Ham radio demonstrates emergency response

When the usual means of communications overload during a crisis, amateur radio operators come to the rescue, often saving lives and property.

Amateur, or ham, radio operators across the country will demonstrate these emergency capabilities at their 77th annual Field Day on June 27 and 28. Last year, more than 30,000 operators participated in the event.

Four hundred ham radio operators reside in Shelby County, many of whom will participate in Field Day.

“We’re self-contained, meaning we carry our own equipment and power supplies and aren’t dependent on infrastructure,” said Rod Scott, a Field Day organizer. “Also, we’re frequency-agile, so if one frequency isn’t working, we can change frequencies to make contact.”

During Hurricane Katrina in 2005, ham radio operators provided a reliable means of communication by sending messages without using phone lines or the internet, Scott said.

Les Rayburn, who handles amateur radio emergency response in Alabama, traveled to Mobile 15 hours after Hurricane Katrina made landfall. He spent seven weeks on the Gulf Coast responding to disasters until long after Hurricane Rita hit.

On one mission, Rayburn helped locate a group of AT&T technicians and notified Washington when they were found. Another time, they responded to Port Arthur, Texas, when the city had lost its public safety communications like EMS, police and fire and set up temporary amateur radio.

“I was one of the first federal responders to Cameron, La., and we obtained navy helicopter so that they could search for citizens that were missing,” Rayburn said.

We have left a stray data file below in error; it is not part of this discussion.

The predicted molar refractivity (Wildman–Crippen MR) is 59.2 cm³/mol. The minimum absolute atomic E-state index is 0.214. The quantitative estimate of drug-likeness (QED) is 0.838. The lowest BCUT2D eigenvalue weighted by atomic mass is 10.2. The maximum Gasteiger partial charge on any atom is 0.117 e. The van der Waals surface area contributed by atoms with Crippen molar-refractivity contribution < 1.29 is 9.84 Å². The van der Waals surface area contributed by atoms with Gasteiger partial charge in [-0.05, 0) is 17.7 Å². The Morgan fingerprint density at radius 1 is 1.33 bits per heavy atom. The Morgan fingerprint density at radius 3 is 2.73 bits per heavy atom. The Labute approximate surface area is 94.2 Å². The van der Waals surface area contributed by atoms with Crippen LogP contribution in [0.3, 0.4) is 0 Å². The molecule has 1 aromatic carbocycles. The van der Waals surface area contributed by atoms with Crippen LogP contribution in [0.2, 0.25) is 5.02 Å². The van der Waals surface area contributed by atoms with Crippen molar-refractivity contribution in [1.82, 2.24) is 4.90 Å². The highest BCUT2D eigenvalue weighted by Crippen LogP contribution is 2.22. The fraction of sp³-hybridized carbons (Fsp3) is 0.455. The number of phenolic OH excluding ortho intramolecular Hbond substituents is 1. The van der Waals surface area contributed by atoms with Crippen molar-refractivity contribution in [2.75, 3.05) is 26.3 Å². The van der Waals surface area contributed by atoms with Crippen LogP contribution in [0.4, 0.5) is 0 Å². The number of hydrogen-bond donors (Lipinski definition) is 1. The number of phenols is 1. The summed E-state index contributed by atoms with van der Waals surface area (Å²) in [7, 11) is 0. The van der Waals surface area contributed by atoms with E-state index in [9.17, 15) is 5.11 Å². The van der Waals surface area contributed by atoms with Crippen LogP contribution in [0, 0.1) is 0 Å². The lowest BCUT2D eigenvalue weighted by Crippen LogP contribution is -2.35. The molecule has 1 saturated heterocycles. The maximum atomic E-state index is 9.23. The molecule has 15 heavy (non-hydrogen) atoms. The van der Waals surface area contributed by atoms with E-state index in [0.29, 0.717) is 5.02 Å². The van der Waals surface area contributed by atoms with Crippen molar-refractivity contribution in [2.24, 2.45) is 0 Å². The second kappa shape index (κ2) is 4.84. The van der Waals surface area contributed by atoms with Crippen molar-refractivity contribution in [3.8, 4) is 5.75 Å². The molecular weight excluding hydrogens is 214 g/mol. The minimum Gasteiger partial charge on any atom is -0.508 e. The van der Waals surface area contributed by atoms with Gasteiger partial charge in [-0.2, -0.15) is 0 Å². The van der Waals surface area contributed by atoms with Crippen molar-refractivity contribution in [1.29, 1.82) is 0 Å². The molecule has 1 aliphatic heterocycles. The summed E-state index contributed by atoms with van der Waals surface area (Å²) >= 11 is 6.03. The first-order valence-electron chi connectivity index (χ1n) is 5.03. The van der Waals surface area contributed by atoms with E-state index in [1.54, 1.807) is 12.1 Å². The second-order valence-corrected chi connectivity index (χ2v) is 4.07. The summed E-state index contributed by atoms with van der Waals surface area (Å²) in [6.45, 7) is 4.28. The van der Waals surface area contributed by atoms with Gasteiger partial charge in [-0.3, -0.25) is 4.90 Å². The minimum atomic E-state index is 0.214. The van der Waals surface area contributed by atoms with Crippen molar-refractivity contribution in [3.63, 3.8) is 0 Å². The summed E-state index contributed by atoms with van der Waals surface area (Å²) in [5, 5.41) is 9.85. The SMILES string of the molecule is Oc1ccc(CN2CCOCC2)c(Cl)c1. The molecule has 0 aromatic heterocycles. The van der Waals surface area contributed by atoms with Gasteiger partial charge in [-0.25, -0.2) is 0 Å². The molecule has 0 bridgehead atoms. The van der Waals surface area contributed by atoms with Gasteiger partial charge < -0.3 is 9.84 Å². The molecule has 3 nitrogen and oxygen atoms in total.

The Shelby County Amateur Radio Club will hold its Field Day at the Emergency Management Agency in Columbiana. Anyone can attend to meet the operators and learn how to get a radio license.

The Field Day event is part contest, part demonstration, Scott said. Participating ham radio operators have 24 hours to make contact with any station across the U.S. and in surrounding countries.

Operators log the call sign of each station they contact so that points can be calculated. In past years, operators have received more points for contacting stations using alternative energy sources, such as solar power, Scott said.

Within six months, the operators will be ranked with others across the nation.

Scott said he encourages anyone to get licensed as a ham radio operator because it provides a fun hobby and a community of other operators nearby and across the globe.

“It’s a mode of communication where you can talk about any subject you want,” he said. “Astronauts can use it to talk with people on Earth, or you can talk to a guy in Poland about how he raises his tulips.”

For more information about the Shelby County Amateur Radio Club or Field Day, visit www.W4SHL.com.